Maryland's embarrassing retirement plan merits revision, but current proposal is misguided
For a state that prides itself on its schools, Maryland's pension plan is an embarrassment and an obstacle to attracting and retaining quality teachers. Maryland's teacher pension plan ranks 51st in the nation - dead last. Retired Maryland school employees receive just 38 percent of their peak salary, half as much as in neighboring Pennsylvania, according to the Maryland State Teachers Association (MSTA).
But as the current legislative session concludes on April 10, the MSTA lobbyists seem fated to leave Annapolis empty-handed. Modified versions of the MSTA's plan have been approved in both houses, according the MSTA web site. Teacher pension calculations incorporate peak salary, years of service and a fixed multiplier that determines what the state contributes. Teachers currently contribute 1.4 percent of their salaries to a state-managed pension fund and have a 1.2 percent benefit formula multiplier. The Senate bill proposed a 1.8 percent multiplier, retroactivity back to 1998 and an employee contribution increasing incrementally to five percent by 2008. The House version calls for a two percent multiplier, 5.5 percent employee contribution and no retroactivity, according to the MSTA web site.
But since the governor's budget does not allocate any funding for the initiative, the bill is effectively worthless. Although inaction on such an important issue is regrettable, the MSTA can use the legislative recess to reconsider the financial and political implications of their flawed proposal.
Either plan's $500 million price tag would devour nearly half of the state surplus, but by consigning the financial burden to new teachers, its increased employee contribution would actually be counterproductive to luring quality educators. "To what extent a pension reform plan attracts and retains teachers will largely depend on what percent of our salaries the General Assembly asks us to sacrifice," said Blair social studies teacher and union representative Marc Grossman. If the goal of the proposed pension plan is indeed to attract new teachers, that goal has clearly gotten lost somewhere along the way.
Instead, it appears to be a last-minute push by the union's vocal baby boomers for a big pay-off — one where they stand to gain while their younger coworkers shoulder the bulk of the cost.
In a salary hierarchy that favors seniority, the increased contribution is too much to ask for those who earn the least: new teachers. Even MCPS Superintendent Jerry Weast acknowledges that the cost of living in Montgomery County already exceeds a starting teacher's salary, so an additional two to four percent cut in immediate wages would exacerbate an already difficult economic situation for many new teachers.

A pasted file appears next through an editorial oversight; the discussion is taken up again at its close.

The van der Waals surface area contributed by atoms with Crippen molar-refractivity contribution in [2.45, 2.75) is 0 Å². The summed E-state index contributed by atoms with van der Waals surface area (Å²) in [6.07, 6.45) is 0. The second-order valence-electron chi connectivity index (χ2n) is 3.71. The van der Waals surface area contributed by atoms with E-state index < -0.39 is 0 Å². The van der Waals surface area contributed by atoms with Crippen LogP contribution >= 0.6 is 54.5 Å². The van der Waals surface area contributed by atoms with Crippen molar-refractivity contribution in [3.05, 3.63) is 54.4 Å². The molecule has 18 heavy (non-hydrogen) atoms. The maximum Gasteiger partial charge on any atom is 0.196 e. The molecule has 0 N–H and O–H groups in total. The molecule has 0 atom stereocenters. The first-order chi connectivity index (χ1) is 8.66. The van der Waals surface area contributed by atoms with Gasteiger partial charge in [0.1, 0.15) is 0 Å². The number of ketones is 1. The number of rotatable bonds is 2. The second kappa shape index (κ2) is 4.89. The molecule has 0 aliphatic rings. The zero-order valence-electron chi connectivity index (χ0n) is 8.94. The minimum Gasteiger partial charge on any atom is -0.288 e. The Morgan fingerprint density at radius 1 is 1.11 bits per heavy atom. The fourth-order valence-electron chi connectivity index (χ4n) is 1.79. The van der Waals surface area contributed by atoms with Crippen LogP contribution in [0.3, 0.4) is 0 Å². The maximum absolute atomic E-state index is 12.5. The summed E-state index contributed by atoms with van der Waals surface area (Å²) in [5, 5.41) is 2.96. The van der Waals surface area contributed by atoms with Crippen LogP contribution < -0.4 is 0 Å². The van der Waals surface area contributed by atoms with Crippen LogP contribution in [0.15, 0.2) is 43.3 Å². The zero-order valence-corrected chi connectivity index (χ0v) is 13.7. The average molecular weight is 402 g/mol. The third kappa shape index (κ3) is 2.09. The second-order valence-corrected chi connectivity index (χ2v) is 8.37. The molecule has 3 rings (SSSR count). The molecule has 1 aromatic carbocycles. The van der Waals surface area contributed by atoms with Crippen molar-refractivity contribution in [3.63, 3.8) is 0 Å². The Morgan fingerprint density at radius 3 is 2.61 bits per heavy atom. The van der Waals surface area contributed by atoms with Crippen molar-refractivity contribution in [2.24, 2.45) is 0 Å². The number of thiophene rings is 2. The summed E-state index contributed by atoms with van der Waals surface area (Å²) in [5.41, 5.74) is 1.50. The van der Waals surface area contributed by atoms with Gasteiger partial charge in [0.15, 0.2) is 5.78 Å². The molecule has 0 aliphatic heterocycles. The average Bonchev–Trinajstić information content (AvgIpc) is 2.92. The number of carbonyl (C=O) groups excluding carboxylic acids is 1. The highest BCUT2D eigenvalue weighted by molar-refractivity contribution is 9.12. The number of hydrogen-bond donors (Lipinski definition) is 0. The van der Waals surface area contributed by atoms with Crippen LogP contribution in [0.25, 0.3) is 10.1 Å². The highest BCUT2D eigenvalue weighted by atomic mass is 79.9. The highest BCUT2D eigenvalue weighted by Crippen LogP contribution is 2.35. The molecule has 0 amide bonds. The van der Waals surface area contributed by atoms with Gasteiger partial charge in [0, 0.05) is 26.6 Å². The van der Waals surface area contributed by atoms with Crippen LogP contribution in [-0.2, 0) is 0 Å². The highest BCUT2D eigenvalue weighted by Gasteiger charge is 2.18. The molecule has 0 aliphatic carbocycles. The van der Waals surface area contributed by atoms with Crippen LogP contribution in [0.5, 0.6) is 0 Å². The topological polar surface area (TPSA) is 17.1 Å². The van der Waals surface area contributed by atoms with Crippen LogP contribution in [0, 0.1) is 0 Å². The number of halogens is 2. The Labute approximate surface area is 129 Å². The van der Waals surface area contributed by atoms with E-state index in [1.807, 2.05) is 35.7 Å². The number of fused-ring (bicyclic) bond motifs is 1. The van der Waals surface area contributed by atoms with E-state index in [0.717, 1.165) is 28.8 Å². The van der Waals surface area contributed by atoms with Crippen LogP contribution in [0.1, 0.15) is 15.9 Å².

Furthermore, if new teachers sacrifice more of their salaries for retirement benefits, they will not see the promised benefits for decades, if at all. In the 30 years until their retirement, the state could again alter the pension plan, and there will be no guarantee that the money they contributed will actually materialize. While incoming teachers will find little appeal in a plan that takes 30 years to pay off (and even then might not), outgoing teachers would benefit from increased payouts even though they would be paying the increase rate only for a few years.
Maryland already faces a severe shortage of qualified new teachers and an alarming exodus of current ones. The average teacher entering the classroom will switch professions within five years, and Blair alone has seen more than 50 new teachers in the last four years, according to Grossman. Any additional reduction of incoming teachers' immediate salaries will only intensify a mounting crisis.
As the General Assembly adjourns, the MSTA can seize this opportunity to return to the next session with a more adequate resolution. Maryland's teachers undoubtedly need a pension plan that matches, if not surpasses, the national average, but this should not involve hiking employee contributions above four percent. In Ohio, for example, teachers receive 60 percent of their peak salary when they retire after 30 years but have to contribute 10 percent of their salaries, according to Grossman. Maryland teachers should not have to sacrifice so much, but they need some guarantee that what they do sacrifice will eventually pay off. The MSTA should revise their proposal to include a graduated employee contribution so that teachers pay a higher percentage as their salaries increase with seniority.
Teachers deserve better pensions for their hard work, and retirement benefits are a promising tactic for drawing talented young educators. But the MSTA's proposal appears to be driven more by intergenerational union politics than genuine concern for improving teachers' financial security. Before approving pension reform, lawmakers need to ensure that they are supporting a viable economic plan and not yielding to political convenience by prematurely embracing a superficial solution to a critical problem.
Isaac Arnsdorf. <span style='display: none;'>Isaac Arnsdorf is a perfectionistic grammar nerd with no sense of humor. According to co-editor Allie O'Hora, "he enjoys listening to rhythmless, atonal 'music' and reading the encyclopedia." He sleeps with the Manifesto under his pillow.</span> More »